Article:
If &


cordingly. Passing by all this-after the trus., when the rents and profits will in a reasonable tee has misapplied the purchase money, as the time discharge the debt. judgment creditor contends, he comes into a Looking to the reason of the thing, it may court of equity to ask as against the purchaser, well be asked upon what ground it is that a that which he cannot obtain at law. No prin- court of equity should deny itself the power ciple is conceived upon which the claim pre. to sell the land when the debtor lives; and yet ferred can be sustained.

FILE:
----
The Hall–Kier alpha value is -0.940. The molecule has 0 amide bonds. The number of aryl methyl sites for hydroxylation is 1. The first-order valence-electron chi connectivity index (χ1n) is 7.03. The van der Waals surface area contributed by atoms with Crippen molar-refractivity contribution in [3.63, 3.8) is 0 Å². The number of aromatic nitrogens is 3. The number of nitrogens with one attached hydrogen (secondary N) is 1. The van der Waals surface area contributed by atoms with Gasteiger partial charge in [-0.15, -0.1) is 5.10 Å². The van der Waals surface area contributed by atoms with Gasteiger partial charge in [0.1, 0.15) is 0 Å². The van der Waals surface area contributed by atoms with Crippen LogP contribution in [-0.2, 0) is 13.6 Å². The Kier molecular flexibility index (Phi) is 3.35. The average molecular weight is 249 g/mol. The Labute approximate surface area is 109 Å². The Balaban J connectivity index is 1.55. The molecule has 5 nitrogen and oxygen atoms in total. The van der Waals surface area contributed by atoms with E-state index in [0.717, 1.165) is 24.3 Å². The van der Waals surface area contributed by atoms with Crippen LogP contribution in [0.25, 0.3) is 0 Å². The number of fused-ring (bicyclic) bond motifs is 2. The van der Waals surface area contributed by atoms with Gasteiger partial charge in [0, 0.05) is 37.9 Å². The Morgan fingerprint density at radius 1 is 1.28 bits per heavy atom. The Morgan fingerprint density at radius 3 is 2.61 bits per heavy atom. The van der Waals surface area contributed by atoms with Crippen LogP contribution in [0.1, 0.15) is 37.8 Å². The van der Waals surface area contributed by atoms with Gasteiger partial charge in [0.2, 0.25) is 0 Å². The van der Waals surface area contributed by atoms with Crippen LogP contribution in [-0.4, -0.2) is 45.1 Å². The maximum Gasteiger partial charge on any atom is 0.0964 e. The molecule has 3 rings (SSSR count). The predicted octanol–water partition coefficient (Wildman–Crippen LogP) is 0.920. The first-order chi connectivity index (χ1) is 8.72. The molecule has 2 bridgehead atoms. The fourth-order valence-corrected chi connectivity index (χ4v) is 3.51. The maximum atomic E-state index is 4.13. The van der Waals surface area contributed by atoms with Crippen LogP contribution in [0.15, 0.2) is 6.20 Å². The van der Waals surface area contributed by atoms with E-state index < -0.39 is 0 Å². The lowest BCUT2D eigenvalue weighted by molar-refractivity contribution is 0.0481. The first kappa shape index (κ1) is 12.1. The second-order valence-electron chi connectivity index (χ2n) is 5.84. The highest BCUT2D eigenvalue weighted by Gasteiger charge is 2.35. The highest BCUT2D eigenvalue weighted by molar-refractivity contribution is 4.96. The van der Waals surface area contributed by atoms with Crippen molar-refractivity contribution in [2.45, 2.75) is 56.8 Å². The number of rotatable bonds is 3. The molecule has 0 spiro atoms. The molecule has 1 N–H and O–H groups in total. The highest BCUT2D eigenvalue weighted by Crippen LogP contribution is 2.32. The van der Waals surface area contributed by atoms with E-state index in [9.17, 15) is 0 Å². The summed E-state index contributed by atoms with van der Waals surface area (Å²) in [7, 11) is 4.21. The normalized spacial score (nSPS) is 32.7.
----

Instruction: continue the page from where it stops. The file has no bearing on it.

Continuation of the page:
as soon as he dies and his children have become II. If the judgment did confer a lien, then more helpless, and therefore entitled to the care the appellees, in the case as it now appears to of the court, it shall assume the power to sell the court, i. e., unless it appeared that the the lands to satisfy the very same debt. There profits would not in a reasonable time pay the is no reason for it, unless in a case in which the debt, had no claim whatever to the aid of a obligation binds the heir; and then, as the heir court of equity: that equity follows the law is chargeable to the whole extent of assets deand only aids it, is a principle too familiar and scended, the court of equity may, without much well known to need authority; and has been stretching its power, order the sale. It is beexpressly affirmed in respect to this very ques. lieved that the power has resulted from con• tion of a lien of a judgment by Lord Hard- founding the power to redeem prior incum. wicke, in a case already referred to (2 Atkyns, brances, and the practice in marshaling assets 107), and in other cases to which there may be and securities, whereby an entirely new power occasion to refer. The power of a court of has been made; not justified by the first head, equity over the lands of a debtor by judgment as the authorities cited show, and not justified is the consequence of the right acquired by the by the latter, as will be seen by consulting any creditor to redeem prior incumbrances. This is work upon the subject, as the latest and most the source and fountain of the power; and if luminous of which, Story's Equity, titles Marthe prior mortgages or incumbrances will not shaling, Assets, and Marshaling Securities, is permit him to redeem, or if he is not able to referred to. The practice of selling when the redeem without a sale of the lands; he may obligation binds the heirs, if it be established, apply to a court of equity to compel a redemp- cannot furnish authority for selling in a case tion, and therefore à sale of the property. like that before the court, because the judgSugden, 340.